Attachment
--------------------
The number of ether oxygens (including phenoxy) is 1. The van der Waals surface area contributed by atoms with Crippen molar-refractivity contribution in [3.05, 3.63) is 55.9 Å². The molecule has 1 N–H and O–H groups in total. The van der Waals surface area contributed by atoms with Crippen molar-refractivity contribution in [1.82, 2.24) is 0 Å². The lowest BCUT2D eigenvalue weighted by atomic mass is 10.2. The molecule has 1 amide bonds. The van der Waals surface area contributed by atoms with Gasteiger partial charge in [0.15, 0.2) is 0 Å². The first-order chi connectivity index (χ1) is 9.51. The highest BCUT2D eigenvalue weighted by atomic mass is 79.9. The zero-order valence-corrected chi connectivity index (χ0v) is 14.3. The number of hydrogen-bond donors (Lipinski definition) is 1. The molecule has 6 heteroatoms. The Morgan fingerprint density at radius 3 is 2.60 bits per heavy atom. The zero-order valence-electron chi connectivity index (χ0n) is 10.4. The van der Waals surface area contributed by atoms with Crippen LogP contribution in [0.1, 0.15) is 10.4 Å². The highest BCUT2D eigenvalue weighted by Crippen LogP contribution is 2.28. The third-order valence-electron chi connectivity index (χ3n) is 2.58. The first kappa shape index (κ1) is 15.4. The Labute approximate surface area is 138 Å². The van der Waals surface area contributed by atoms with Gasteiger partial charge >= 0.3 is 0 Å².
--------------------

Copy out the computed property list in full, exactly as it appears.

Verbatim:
The number of ether oxygens (including phenoxy) is 1. The van der Waals surface area contributed by atoms with Crippen molar-refractivity contribution in [3.05, 3.63) is 55.9 Å². The molecule has 1 N–H and O–H groups in total. The van der Waals surface area contributed by atoms with Crippen molar-refractivity contribution in [1.82, 2.24) is 0 Å². The lowest BCUT2D eigenvalue weighted by atomic mass is 10.2. The molecule has 1 amide bonds. The van der Waals surface area contributed by atoms with Gasteiger partial charge in [0.15, 0.2) is 0 Å². The first-order chi connectivity index (χ1) is 9.51. The highest BCUT2D eigenvalue weighted by atomic mass is 79.9. The zero-order valence-corrected chi connectivity index (χ0v) is 14.3. The number of hydrogen-bond donors (Lipinski definition) is 1. The molecule has 6 heteroatoms. The Morgan fingerprint density at radius 3 is 2.60 bits per heavy atom. The zero-order valence-electron chi connectivity index (χ0n) is 10.4. The van der Waals surface area contributed by atoms with Crippen LogP contribution in [0.1, 0.15) is 10.4 Å². The highest BCUT2D eigenvalue weighted by Crippen LogP contribution is 2.28. The third-order valence-electron chi connectivity index (χ3n) is 2.58. The first kappa shape index (κ1) is 15.4. The Labute approximate surface area is 138 Å². The van der Waals surface area contributed by atoms with Gasteiger partial charge >= 0.3 is 0 Å².